January 17, 2014
Francesca Canelon admits she didn’t have the best grades in high school. But she did have a determination to succeed, and that is taking her far.
Canelon will graduate in May from the U. S. Naval Academy and then will begin training as a naval aviator at the Naval Air Station Pensacola.
The 24-year-old didn’t take the usual route direct to get to this spot, however. Most go directly from high school to military academies or ROTC programs at local colleges. Instead, Canelon enlisted in the U.S. Navy after graduating from high school “because it didn’t feel right to go to college.” She says she knew that option would help pay for her education through the GI Bill, something she couldn’t afford on her own.
She first trained and worked as an aviation mechanic, and then as a flight engineer. Along the way, however, her interest in flying was piqued, and she applied to and was accepted into the Naval Academy when she was 21.
“Aviation was all I had done in my enlisted time,” she says. “It engrained in me the love of aviation and the community within.”
Canelon’s major is aeronautical engineering; she says that also has been her biggest challenge.
“I picked a tough major,” she says. “Aeronautical engineering is one of the hardest majors, and I didn’t have a good foundation coming out of high school. But that was my fault because I wasn’t that focused in high school.”
But for other students at the Naval Academy, learning how to deal with stress is probably the biggest challenge, she says. “A lot is thrown at you all at once, and you have to learn to deal with that,” she explains.
Canelon says she has been successful because she had a plan and was very determined.
“In the military, you need goals because it is a very stressful environment, and if you are not determined, you don’t get there,” she says, noting that she is speaking only on her behalf. “But if this is what you want to do without doubts, you will be successful. I’ve invested a lot into becoming a Navy pilot, and I have no doubt I will make it. It really comes down to how much you want it.”
But you do need to be proactive, she says. Do your research and make sure you know what you are getting into.
Canelon knows what is ahead for her, and she realizes it won’t be easy. As a Navy pilot, she won’t just be flying, but she will also have other duties. “In the beginning, it will be very hectic because you are trying to get qualified as a pilot and there is a lot of studying and simulators, all while still doing your collateral duties. For the first three years, I’ll have time for nothing but my job.”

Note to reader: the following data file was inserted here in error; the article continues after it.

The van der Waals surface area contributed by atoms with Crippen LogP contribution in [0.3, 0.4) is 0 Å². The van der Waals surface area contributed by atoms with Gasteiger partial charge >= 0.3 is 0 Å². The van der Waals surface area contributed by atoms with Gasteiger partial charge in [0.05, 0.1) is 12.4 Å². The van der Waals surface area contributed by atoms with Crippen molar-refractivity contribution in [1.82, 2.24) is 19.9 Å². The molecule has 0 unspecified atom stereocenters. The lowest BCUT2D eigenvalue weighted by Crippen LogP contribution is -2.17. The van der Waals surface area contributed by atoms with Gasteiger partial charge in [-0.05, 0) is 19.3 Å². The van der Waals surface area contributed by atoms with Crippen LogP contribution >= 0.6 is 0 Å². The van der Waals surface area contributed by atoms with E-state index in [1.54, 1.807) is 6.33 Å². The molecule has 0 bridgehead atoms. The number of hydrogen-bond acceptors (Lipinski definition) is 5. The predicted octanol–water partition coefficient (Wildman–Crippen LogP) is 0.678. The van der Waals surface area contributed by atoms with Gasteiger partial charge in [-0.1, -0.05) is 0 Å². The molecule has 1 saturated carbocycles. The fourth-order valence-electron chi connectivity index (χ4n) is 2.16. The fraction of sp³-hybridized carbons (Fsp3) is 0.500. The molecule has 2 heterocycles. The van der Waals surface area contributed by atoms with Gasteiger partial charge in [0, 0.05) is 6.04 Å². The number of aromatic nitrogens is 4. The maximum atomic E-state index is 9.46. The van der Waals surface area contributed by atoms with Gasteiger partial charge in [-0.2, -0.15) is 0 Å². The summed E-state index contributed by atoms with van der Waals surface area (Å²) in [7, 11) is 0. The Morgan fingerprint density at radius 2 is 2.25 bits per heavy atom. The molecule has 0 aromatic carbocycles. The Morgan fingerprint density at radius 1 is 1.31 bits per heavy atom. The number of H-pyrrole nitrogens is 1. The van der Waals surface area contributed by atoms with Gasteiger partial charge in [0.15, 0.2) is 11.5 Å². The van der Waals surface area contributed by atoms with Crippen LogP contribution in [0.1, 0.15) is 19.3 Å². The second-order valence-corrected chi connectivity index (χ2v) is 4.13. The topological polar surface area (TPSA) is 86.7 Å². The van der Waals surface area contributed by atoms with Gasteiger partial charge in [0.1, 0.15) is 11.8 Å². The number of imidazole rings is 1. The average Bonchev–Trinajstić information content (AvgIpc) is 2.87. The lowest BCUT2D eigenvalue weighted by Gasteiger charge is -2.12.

And once deployed, it will become a 24-hour-a-day job, she acknowledges.
Still, it’s a job she is looking forward to doing. She isn’t a pilot yet, and doesn’t know what type of plane she’ll eventually fly. But she is looking forward to learning to fly as a naval aviator.
For others wanting to become a military pilot, her advice is to study hard in high school and to be involved. “Don’t just be a bookworm,” Canelon says. “You need to be well rounded and involved in a lot of clubs or community service. At the end of the day, the Navy will teach you everything you need to learn, but you need to be able to relate to people and be open minded.”
For more information on military careers, go to http://www.bls.gov/ooh/Military/Military-Careers.htm.
Pilot Youth and Introductory,
Learn to Fly
As the cold weather chills AOPA’s Headquarters in Frederick, many of us are inside generating new resources for flying clubs.
In my house, every Friday night is “Movie Night.” While the movies are rarely educational (I don’t think I learned anything from the Lego Movie), we look forward to the weekly opportunity to spend time together. Why not use the same concept for your Flying Club (with the addition of education, of course)?
The Aircraft Spotlight feature looks at an airplane type and evaluates it across six areas of particular interest to flying clubs and their members: Operating Cost, Maintenance, Insurability, Training, Cross-Country, and Fun Factor.
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